Now What? Alternative Programmers Face A World at War – Feature

By | October 19, 2001 at 12:00 AM

“This tragic event has awakened a new interest in news and information for 12-25 year olds that had never existed before,” says Cromwell Broadcasting’s “Czar of Programming” Brian Krysz, referring to the terrorist acts of nearly a month ago. And would anyone argue with his statement?

This generation has had its defining moment, just as the Great Depression and World War II were for our parents or grandparents, or the assassination of JFK and the Vietnam War so clearly defined the next generation. After the events of September 11th, 2001, everything in our world, including radio programming, has entered a new era.

“The events we witnessed last month are unlike anything our generation-and most of our parents-have ever seen,” says WOCL-Orlando MD Bobby Smith.

“I don’t know of another event-and God I hope we never will-that can be so devastating to not only our daily lives, but our daily thought processes-‘should I get on that plane, or that bus, or in that building, or go to that football game?'”

In San Francisco, LIVE 105 PD Jay Taylor says, “I don’t think anyone has ever seen such an event as what’s happening now and what will be happening in the near future for everyone-I believe this has been a wake-up call. The good news is that it’s brought every corner of the country together as one.”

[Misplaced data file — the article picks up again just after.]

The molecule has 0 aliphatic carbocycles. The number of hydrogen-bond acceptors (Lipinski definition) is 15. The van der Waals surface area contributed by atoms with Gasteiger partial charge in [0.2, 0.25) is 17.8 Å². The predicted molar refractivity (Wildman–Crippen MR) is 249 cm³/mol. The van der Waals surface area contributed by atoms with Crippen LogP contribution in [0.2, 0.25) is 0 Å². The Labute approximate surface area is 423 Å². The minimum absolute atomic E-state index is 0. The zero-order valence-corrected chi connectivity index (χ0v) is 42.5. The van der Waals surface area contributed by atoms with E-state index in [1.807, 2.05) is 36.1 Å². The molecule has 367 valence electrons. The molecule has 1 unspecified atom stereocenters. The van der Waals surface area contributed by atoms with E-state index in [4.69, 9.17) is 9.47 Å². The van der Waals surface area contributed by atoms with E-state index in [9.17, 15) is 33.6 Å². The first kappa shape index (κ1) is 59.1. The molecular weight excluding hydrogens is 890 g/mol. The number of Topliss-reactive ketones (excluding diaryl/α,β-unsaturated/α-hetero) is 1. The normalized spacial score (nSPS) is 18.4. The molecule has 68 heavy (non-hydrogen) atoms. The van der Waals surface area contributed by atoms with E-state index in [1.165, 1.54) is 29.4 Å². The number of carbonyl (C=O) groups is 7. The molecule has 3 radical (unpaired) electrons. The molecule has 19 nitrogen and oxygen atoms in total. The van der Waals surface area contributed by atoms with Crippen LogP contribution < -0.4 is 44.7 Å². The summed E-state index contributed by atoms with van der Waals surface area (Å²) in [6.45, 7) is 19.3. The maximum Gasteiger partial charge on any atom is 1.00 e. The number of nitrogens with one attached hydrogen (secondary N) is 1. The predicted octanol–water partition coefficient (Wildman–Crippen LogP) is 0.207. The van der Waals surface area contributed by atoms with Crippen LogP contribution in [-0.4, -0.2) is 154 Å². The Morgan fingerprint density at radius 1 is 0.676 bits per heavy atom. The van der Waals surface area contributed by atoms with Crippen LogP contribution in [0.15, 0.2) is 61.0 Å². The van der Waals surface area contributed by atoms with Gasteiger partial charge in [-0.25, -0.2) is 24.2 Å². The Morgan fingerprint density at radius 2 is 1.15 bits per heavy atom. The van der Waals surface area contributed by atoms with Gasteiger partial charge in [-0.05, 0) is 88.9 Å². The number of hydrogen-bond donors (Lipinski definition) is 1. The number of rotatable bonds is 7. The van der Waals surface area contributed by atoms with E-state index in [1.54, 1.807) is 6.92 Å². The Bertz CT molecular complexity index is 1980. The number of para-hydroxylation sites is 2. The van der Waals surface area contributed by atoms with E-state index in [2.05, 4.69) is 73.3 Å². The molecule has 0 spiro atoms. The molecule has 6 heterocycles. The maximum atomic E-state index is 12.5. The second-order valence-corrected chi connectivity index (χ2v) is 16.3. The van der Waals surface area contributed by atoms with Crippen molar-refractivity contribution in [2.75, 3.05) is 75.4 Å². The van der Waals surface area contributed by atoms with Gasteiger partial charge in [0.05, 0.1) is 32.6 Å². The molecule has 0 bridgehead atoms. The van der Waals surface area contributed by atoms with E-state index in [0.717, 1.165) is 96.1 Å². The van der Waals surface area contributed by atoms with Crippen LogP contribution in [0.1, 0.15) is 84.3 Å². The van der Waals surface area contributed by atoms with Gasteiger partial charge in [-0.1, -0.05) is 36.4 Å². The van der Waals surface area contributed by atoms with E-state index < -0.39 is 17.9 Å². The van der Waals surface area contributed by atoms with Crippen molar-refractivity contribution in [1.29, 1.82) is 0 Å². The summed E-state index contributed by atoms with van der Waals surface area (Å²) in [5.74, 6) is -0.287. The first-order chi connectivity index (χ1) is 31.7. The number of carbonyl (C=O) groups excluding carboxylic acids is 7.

Alternative radio, forever filled with attitude and sarcasm, is facing a new, undefined future. And like individuals everywhere, it’s feeling its way, step-by-step. “We may never be back to ‘normal,'” states KNDD-Seattle Station Manager/Program Director Phil Manning. Across the continent near the site of one of the attacks, WHFS-Washington APD Bob Waugh concurs: “There really is not a model to follow when a situation like this develops, and I can’t tell you when we’ll be back to ‘normal’ programming. We’ve been slowly ‘ramping up’ to some semblance of our usual identity, but I’m not sure when things will return to normal. I’m not convinced they ever will. I think our country is still processing all of this; we’re just trying to do our part for Washington and Baltimore.”

With this ongoing long-range “war on terrorism,” the odds are that listeners, even younger ones, are going to want to know what’s going on constantly. Rather than have them seeking out updates on News/Talk stations or at NPR, shouldn’t Alternative provide them this service? “The audience wants and needs information,” says KDGE-Dallas PD Duane Doherty. “When something like what happened on September 11th occurs, we scramble for every bit of information that we can gather and get it on the air.”

“If we’re smart we’ll become more aware of news and information around us,” urges Cromwell’s Krysz, PD at WZPC-Nashville. “Not only will news and information become more important than ever before, but announcers having an intelligent opinion and take on world events must be encouraged. They’ll have to know and be able to talk about more than just how great the new Tool song is or that Buckcherry is breaking up. This is an opportunity to develop talent and morning shows that make a difference in the format.”